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## Residual-migration operator

Now we consider the image of a scatter in a homogeneous medium. Let the scatter have coordinates (xt, zt). Then, the angle of incident ray to the vertical is fixed.
 (13)
The angle of the reflected ray can be any value between /2 and /2. Therefore, equations (8) and (13) define the image of the scatter in the migrated shot profile. Figure 6 shows the two examples of the image of a scatter. We see that the image of the scatter is stretched out in both cases. When , the image moves upwards and curves downwards; when , the image moves downwards and curves upwards. Figure 6 also shows graphically that the curves defined by equations (8) and (13) are indeed the envelopes of migration ellipses.

envsca
Figure 6
When the reflected energy from a scatter in a homogeneous medium is migrated with a velocity of (a) -10% error; (b) +10% error, the image of the scatter, defined by the envelope of the migration ellipses, is stretched out and (a) curves downwards; (b) curves upwards.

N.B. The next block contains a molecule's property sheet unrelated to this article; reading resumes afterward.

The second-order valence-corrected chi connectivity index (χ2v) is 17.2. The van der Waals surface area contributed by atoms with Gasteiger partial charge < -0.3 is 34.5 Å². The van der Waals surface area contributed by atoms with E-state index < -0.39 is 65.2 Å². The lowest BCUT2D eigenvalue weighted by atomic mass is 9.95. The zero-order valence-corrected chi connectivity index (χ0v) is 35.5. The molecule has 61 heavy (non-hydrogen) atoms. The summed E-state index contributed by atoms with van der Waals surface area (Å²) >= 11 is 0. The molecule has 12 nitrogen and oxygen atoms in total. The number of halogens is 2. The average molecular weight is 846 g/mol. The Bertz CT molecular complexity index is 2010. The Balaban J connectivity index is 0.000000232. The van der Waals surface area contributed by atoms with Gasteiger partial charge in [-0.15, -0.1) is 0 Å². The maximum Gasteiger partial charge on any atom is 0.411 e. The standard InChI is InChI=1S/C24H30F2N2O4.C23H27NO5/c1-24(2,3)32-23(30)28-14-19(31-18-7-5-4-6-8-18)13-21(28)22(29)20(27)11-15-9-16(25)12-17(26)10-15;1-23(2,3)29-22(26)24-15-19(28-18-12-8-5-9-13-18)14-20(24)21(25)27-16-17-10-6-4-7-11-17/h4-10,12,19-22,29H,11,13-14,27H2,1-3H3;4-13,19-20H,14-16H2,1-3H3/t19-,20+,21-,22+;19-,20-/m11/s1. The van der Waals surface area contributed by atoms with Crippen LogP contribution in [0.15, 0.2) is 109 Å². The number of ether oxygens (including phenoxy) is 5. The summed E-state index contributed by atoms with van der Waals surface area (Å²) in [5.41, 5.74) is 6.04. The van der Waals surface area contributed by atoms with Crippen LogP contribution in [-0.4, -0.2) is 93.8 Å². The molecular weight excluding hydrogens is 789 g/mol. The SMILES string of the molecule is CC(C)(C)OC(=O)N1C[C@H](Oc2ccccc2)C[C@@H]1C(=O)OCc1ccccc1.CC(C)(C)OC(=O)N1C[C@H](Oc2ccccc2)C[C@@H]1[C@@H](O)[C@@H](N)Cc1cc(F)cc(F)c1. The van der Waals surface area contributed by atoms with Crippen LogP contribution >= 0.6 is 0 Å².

For constant-velocity media, equations (8) and (13) actually define the kinematics of the summation operator that does residual migration for the migrated shot profiles. Figure 7 shows two sets of curves computed from these two equations. To revise distorted images on migrated shot profiles, we can sum the data samples along the curves defined by equations (8) and (13).

impres
Figure 7
Examples of the kinematics of the summation operator that does residual migration for the migrated shot profiles. The star indicates the shot position. The dots indicate the actual location of the scatters: (a) ; (b) .

Next: CONCLUSIONS Up: IMAGES OF ARBITRARY REFLECTORS Previous: Residual-moveout equation
Stanford Exploration Project
1/13/1998